Nancy: Tell us about your music and what inspired you to reach out to Grimalkin and what you hope to gain from working with us, how you hope to contribute to the collective and how the label can help you personally but also what you would like to see us do for others and communities?

Quinn: Music has always been a bit of a lonely pursuit for me. I grew up around church music and school bands and choirs, but I’ve never had friends who were into pursuing music independently. […]

Osser Smith (Richmond, VA), a.k.a. Peter Pierpont, is a visual artist and musician and helps with various aspects of the creative work Grimalkin does (i.e. posters, merch, promotion, etc.).

Nancy: Similar to me, you just performed live for the first time. I find that exciting but it was also very scary to me but I felt like it was time to push myself to do not only for me personally to grow as a person and musician, but also as a way to give myself some kind of validation that my music is worthy to share with others in a live setting. I guess I never really felt like I was good enough or valid enough to play in front of people. I was really holding myself back and fearful of failing and falling flat on my face. What are your thoughts on this and what drove you to finally take the plunge? Did you have to psych yourself up for days, weeks? How did you prepare and overcome any fear or reservations you may have had?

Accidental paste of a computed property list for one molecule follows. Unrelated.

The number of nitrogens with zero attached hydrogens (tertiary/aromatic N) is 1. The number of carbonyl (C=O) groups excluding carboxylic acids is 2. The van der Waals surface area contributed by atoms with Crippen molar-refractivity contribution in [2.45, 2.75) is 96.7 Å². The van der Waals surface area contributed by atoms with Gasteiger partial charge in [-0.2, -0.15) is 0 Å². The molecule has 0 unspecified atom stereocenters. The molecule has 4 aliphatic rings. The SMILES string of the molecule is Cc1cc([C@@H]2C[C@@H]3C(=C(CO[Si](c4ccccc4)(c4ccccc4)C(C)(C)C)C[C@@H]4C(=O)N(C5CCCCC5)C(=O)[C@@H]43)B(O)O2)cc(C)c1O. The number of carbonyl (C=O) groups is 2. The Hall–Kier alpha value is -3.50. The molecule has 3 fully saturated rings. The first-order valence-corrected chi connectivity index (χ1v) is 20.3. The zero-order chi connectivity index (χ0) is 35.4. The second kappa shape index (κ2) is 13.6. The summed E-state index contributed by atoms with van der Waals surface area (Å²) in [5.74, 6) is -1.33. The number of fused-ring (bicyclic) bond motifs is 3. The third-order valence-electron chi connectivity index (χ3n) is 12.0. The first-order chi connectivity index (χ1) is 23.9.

Osser: Oh my gosh I was terrified. I told all my friends I would never perform my music because it’s too scary. But a couple nights before Kosmo, my friend running the show, asked if I would hop on. I practiced a couple hours before, hoping I would remember all the words. I remembered most of them! I think I just really was driven to share the feelings I got making those songs.

Nancy: Tell us about Peter Pierpont. Where did you come up with that name and are you taking on a persona when you do your music or is that just a band/project name?

Osser: Peter Pierpont is actually a character from a narrative I’ve been working on for some time. I decided to use his name for my music project because he sort of represents the positive sides to being overly emotional and mentally ill for me. In my narrative, Peter lives a very similar life to mine in the beginning, dies in his early 20’s then comes back from the dead some time in the future to sing songs about his past life and find a new path to plunge his heart and soul into. Metaphorically, Pete’s death represents killing the happy parts of myself early in life and slowly picking them back up. I don’t know what my future holds but I hope Pete can bring myself others empathy and aural elation!